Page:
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Reference: Tsai TC, Chen CC, Huang HK, Wang JP. Modified Sauvé-Kapandji procedure using iliac bone graft for giant cell tumor of the distal ulna: stabilizing with two-screw fixation: a case report. JBJS Case Connect. 2019 Apr-Jun;9(2):e0299.

A 33-Year-Old Man with Activity-Induced Wrist Pain

Wide excision for the removal of the tumor and the Sauvé-Kapandji procedure for restoring distal radioulnar joint function are good ways to solve both problems together. The use of the iliac crest for the reconstruction of the ulnar head after resecting a giant cell tumor has been reported. The iliac bone graft was adopted as ulnar support in the Sauvé-Kapandji procedure with the screw or Kirschner wire fixation. The use of 2 screws for ulnar support bone fixation in the Sauvé-Kapandji procedure is reasonably more stable than the use of 1-screw fixation. But when dealing with a small piece of bone, fixation with 2 screws in the bone may not be so easy. Some authors like to use 1-screw fixation and an additional Kirschner wire to achieve more stabilization, if needed. However, there could be more complications associated with Kirschner wire fixation, including Kirschner wire loosening or irritation of the skin or of the dorsal branch of the ulnar nerve, especially in young, active patients.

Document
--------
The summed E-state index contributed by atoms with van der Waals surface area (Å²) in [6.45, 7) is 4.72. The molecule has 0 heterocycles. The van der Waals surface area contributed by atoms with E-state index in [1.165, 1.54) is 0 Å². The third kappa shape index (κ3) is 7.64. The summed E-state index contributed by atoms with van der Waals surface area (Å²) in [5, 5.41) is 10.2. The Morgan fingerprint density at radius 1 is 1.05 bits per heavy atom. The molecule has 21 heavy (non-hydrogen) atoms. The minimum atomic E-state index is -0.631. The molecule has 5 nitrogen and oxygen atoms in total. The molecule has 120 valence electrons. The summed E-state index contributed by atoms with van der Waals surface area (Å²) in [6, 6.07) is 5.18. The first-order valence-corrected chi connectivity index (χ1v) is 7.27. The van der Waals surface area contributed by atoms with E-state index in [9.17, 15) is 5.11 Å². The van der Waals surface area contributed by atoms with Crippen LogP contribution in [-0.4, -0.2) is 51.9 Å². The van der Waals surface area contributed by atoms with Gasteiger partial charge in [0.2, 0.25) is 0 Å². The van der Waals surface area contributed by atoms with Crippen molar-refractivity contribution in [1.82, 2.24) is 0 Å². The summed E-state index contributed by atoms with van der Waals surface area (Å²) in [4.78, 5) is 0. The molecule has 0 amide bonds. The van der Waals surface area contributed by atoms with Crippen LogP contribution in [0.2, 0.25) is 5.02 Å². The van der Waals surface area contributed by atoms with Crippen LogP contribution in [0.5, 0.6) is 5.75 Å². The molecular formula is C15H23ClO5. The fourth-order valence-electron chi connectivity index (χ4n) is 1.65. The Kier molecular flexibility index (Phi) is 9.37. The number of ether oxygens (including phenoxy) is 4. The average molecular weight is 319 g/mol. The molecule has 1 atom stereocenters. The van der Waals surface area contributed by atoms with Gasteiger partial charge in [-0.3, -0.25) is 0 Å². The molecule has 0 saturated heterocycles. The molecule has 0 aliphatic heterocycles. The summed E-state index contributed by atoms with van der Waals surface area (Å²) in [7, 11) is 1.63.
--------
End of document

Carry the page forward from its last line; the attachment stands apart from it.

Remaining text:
Therefore, we present this method using 2 preset guide pins when harvesting the bone graft. It will be easier to handle the bone graft, and the guide pins can be transfixed into the proper location of the sigmoid notch as a temporary fixation for the bone graft. The guide pins can then be shifted to the cannulated screw. In this manner, the location of the bone graft and screws can be set precisely and smoothly. Also, the headless compression screws would be another option for fixation in this procedure, but they were not used in this case because the patient could not financially afford them.